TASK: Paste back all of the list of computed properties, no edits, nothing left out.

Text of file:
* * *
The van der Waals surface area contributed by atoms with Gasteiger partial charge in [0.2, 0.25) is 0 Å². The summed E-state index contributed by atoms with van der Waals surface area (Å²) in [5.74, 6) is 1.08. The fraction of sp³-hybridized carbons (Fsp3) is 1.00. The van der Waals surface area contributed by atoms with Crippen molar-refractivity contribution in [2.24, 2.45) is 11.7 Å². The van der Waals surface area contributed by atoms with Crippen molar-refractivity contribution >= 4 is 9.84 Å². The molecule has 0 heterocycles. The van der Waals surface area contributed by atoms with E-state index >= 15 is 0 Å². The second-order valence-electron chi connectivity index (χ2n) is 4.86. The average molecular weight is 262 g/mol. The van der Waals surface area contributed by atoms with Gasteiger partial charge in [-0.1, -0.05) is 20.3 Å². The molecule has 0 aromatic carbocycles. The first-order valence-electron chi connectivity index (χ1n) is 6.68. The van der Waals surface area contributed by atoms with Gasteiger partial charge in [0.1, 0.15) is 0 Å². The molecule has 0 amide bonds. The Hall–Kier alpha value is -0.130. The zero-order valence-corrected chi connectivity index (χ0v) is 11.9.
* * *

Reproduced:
The van der Waals surface area contributed by atoms with Gasteiger partial charge in [0.2, 0.25) is 0 Å². The summed E-state index contributed by atoms with van der Waals surface area (Å²) in [5.74, 6) is 1.08. The fraction of sp³-hybridized carbons (Fsp3) is 1.00. The van der Waals surface area contributed by atoms with Crippen molar-refractivity contribution in [2.24, 2.45) is 11.7 Å². The van der Waals surface area contributed by atoms with Crippen molar-refractivity contribution >= 4 is 9.84 Å². The molecule has 0 heterocycles. The van der Waals surface area contributed by atoms with E-state index >= 15 is 0 Å². The second-order valence-electron chi connectivity index (χ2n) is 4.86. The average molecular weight is 262 g/mol. The van der Waals surface area contributed by atoms with Gasteiger partial charge in [-0.1, -0.05) is 20.3 Å². The molecule has 0 aromatic carbocycles. The first-order valence-electron chi connectivity index (χ1n) is 6.68. The van der Waals surface area contributed by atoms with Gasteiger partial charge in [0.1, 0.15) is 0 Å². The molecule has 0 amide bonds. The Hall–Kier alpha value is -0.130. The zero-order valence-corrected chi connectivity index (χ0v) is 11.9.